Hear the 911 call from the lion attack that killed intern | News Coverage from USA

Hear the 911 call from the lion attack that killed intern

INDIANAPOLIS – North Carolina officials have released the 911 call from a lion attack that ended with the death of a 22-year-old Indiana woman.

On Sunday, Alexandra Black of New Palestine, Indiana, was fatally wounded by a 14-year-old male lion while working at the Conservators Center in Burlington, North Carolina. 

The Indiana University graduate and animal lover was working at the facility as an intern, according to her family. It was her fourth internship, and her first out-of state internship. She began her internship about 10 days before her death.

The 2 minute and 37 second 911 call was placed by a Conservators Center employee who was heading to the facility after being informed of the attack by someone who was with Black when it happened.

“We have had a lion attack,” the caller tells the 911 dispatcher. When asked how the victim is doing, the caller says, “they are incapacitated.”

The dispatcher asks whether the lion involved in the attack is still free, and the caller tells the dispatcher that the lion, named Matthai, is contained. 

Dec. 31: Lion attack victim Alexandra Black ‘died following her passion’ at center that passed USDA inspection

Dec. 30: Lion escapes locked area at North Carolina center, kills 22-year-old intern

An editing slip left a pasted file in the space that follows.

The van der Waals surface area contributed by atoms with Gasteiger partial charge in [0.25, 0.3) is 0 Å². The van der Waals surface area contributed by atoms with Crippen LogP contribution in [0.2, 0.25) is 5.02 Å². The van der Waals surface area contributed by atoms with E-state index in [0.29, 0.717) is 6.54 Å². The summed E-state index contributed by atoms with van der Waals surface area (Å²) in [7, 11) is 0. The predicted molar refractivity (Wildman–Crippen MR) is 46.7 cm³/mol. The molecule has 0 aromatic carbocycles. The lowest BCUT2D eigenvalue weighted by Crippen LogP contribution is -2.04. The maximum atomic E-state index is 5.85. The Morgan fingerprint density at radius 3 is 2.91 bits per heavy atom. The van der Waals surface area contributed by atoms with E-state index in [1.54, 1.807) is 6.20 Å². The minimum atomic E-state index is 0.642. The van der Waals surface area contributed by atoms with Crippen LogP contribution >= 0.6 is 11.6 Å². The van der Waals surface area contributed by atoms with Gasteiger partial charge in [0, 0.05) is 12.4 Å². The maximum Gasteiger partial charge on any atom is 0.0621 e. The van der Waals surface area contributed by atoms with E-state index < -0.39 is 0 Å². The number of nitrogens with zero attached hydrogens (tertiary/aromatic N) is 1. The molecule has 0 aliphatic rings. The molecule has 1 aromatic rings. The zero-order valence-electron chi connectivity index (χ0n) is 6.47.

The caller then explains how first responders can enter the facility, and says that she will call back with more information once she arrives at the facility. The dispatcher then says that emergency personnel is on the way.

Officials said this was the only 911 call placed in connection to the attack.

Caswell County Sheriff’s deputies responded to a call at the center around 11:35 a.m. Upon arrival, police learned that a husbandry team Black was a part of was doing routine enclosure cleaning when one of the lions got loose and “entered the space that the humans were in and killed one person.”

The lion was shot and killed by county deputies after several failed attempts to tranquilize it so they could retrieve the victim. Caswell County’s animal control office continues to investigate the incident.

The facility was founded in 1999 and is in Burlington, about 50 miles northwest of Raleigh, North Carolina.

On its website, the center said it began giving public tours in 2007 and gets more than 16,000 visitors annually. It has more than a dozen employees and currently houses more than 80 animals and more than 21 species.

A routine USDA inspection in April turned up no problems, according to government documents. The report listed 16 lions and three tigers among 85 animals counted by the inspector.

The Conservators Center remains closed until further notice. 

Contributing: John Bacon, USA TODAY; Natalia E. Contreras, The Indianapolis Star. Follow Justin L. Mack on Twitter: @justinlmack

Source link

Leave a Reply

Your email address will not be published. Required fields are marked *